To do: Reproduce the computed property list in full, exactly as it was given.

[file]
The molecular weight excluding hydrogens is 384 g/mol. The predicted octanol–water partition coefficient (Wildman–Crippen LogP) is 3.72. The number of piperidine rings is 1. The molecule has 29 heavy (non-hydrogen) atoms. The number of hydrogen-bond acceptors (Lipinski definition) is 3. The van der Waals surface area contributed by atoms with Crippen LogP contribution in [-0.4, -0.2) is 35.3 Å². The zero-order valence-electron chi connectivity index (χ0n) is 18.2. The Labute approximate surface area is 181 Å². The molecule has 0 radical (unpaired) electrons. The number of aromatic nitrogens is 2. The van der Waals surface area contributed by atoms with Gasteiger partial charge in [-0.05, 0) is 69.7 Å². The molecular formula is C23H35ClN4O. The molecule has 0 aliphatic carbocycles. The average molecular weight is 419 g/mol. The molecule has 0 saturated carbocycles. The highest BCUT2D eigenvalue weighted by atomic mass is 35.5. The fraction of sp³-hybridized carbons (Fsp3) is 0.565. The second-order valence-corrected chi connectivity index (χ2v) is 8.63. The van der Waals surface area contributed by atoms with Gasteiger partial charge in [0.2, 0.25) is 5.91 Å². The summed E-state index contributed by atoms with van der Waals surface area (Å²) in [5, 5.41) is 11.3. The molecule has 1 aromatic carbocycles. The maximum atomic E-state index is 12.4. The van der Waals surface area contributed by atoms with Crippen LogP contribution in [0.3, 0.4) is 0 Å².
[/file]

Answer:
The molecular weight excluding hydrogens is 384 g/mol. The predicted octanol–water partition coefficient (Wildman–Crippen LogP) is 3.72. The number of piperidine rings is 1. The molecule has 29 heavy (non-hydrogen) atoms. The number of hydrogen-bond acceptors (Lipinski definition) is 3. The van der Waals surface area contributed by atoms with Crippen LogP contribution in [-0.4, -0.2) is 35.3 Å². The zero-order valence-electron chi connectivity index (χ0n) is 18.2. The Labute approximate surface area is 181 Å². The molecule has 0 radical (unpaired) electrons. The number of aromatic nitrogens is 2. The van der Waals surface area contributed by atoms with Gasteiger partial charge in [-0.05, 0) is 69.7 Å². The molecular formula is C23H35ClN4O. The molecule has 0 aliphatic carbocycles. The average molecular weight is 419 g/mol. The molecule has 0 saturated carbocycles. The highest BCUT2D eigenvalue weighted by atomic mass is 35.5. The fraction of sp³-hybridized carbons (Fsp3) is 0.565. The second-order valence-corrected chi connectivity index (χ2v) is 8.63. The van der Waals surface area contributed by atoms with Gasteiger partial charge in [0.2, 0.25) is 5.91 Å². The summed E-state index contributed by atoms with van der Waals surface area (Å²) in [5, 5.41) is 11.3. The molecule has 1 aromatic carbocycles. The maximum atomic E-state index is 12.4. The van der Waals surface area contributed by atoms with Crippen LogP contribution in [0.3, 0.4) is 0 Å².